Bureaucrats decide Congressmen cannot write “Merry Christmas” in official mail

Bah, humbug, say the anonymous rulemakers -- who have ruled that generic holiday greetings are OK, but not any mention of the dreaded word "Christmas"

BY: Rob Kerby

 

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holiday season,” but that greetings such as “Merry Christmas” were banned.

George and Laura Bush's 2007 Christmas card

Of particular irritation to Rahall is that Senators may use the traditional “Merry Christmas” greeting.

Rahall also is a co-sponsor of a House resolution that recognizes the importance of the symbols and traditions of Christmas and that strongly disapproves of attempts to ban references to Christmas.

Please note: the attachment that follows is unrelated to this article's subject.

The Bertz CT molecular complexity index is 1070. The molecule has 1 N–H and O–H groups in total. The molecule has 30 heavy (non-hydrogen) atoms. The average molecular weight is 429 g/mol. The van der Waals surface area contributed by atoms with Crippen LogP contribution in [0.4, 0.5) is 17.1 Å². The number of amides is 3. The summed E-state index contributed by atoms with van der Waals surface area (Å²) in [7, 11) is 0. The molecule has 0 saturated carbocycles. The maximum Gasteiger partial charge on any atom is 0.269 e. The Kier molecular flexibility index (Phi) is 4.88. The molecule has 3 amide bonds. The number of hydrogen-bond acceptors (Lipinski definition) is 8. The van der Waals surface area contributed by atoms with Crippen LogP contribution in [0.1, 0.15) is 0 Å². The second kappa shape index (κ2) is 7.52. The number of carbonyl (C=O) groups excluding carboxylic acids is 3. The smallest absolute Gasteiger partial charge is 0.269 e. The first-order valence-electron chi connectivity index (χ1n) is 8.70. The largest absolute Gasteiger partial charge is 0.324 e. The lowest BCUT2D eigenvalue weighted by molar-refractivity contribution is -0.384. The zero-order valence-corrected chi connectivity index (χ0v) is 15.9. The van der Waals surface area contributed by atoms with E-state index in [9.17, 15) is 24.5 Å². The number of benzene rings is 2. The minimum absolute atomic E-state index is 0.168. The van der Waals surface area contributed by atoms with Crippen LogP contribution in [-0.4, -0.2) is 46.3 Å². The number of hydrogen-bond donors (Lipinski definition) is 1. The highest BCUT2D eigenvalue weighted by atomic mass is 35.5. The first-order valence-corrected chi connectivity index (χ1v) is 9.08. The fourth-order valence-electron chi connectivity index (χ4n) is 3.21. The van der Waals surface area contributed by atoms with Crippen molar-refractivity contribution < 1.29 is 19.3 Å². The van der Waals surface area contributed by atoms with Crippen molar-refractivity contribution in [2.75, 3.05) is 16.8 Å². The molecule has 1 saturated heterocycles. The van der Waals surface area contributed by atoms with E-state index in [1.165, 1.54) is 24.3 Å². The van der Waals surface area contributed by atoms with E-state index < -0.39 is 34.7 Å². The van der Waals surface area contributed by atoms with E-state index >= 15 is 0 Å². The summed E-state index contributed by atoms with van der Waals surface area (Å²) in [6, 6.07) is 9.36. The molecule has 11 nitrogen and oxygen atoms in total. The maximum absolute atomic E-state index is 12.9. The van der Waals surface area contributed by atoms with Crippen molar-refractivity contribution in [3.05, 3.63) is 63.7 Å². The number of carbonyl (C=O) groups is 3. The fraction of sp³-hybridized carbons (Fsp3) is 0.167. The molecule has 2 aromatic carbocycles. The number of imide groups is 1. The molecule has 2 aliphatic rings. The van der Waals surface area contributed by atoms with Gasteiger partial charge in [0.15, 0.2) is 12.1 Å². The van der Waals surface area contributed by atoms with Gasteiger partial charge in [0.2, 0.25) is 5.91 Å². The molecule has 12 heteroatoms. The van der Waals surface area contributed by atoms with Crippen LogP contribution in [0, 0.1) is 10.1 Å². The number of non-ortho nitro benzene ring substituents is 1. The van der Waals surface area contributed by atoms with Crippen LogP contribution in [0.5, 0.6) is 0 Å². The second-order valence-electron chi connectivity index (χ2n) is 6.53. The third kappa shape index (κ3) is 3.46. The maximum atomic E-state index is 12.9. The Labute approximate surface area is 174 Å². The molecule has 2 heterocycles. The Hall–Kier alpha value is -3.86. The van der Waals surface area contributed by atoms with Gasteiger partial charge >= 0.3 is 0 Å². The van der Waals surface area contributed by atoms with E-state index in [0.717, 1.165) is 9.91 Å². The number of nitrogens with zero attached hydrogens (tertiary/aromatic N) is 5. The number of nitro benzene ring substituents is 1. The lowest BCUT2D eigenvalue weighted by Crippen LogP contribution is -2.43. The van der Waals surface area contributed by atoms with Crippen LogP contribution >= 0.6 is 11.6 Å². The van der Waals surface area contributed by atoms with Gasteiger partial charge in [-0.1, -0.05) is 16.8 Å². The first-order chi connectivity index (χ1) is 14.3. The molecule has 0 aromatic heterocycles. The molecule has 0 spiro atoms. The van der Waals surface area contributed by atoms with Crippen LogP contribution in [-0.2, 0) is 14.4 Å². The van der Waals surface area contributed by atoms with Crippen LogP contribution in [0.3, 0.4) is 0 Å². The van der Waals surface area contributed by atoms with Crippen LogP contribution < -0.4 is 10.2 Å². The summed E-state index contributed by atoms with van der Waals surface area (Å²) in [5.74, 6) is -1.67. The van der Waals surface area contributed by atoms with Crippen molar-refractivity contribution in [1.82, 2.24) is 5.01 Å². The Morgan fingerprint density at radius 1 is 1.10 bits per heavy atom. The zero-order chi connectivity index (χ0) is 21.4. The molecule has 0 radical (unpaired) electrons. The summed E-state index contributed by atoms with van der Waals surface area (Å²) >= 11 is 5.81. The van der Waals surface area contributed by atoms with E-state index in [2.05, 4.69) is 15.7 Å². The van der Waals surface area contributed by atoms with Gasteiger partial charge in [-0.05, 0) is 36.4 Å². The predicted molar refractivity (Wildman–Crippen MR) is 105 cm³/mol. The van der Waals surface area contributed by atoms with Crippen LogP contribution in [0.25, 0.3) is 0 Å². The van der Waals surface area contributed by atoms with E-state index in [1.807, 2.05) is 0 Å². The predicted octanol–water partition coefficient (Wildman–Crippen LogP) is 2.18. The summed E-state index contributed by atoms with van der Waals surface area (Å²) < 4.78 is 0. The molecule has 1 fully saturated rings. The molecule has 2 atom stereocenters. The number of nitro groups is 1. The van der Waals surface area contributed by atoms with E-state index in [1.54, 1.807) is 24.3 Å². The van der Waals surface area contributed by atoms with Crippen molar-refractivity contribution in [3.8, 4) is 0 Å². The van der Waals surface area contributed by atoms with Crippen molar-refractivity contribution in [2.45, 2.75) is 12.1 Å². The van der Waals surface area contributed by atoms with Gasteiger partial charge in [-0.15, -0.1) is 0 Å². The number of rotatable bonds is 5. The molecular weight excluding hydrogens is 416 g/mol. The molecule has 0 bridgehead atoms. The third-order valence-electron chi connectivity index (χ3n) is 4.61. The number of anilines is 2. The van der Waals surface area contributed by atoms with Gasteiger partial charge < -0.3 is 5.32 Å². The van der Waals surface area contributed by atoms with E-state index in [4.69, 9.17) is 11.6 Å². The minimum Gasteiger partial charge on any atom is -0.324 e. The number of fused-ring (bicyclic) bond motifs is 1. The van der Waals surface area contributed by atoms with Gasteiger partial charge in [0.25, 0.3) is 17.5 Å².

“An American Christmas celebrates the simple majesty of the Christ child’s birth with humble candlelight church services full of song, gratitude and celebration, reflecting long held values and the faith of our fathers,” said Rahall. “although in recent years, this treasured holiday’s place among our Nation’s celebrations has been shaken.

“Attempts to dilute the true meaning of Christmas, this significant holiday in our Christian heritage, crop up every so often. How often have we seen efforts even to replace time-honored greetings like, ‘Merry Christmas’ with generic phrases such as ‘Happy Holidays’ and the sort. I want to add a personal ‘humbug’ to that wrong-spirited

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Related Topics: Christmas, Christmas Card, Congress

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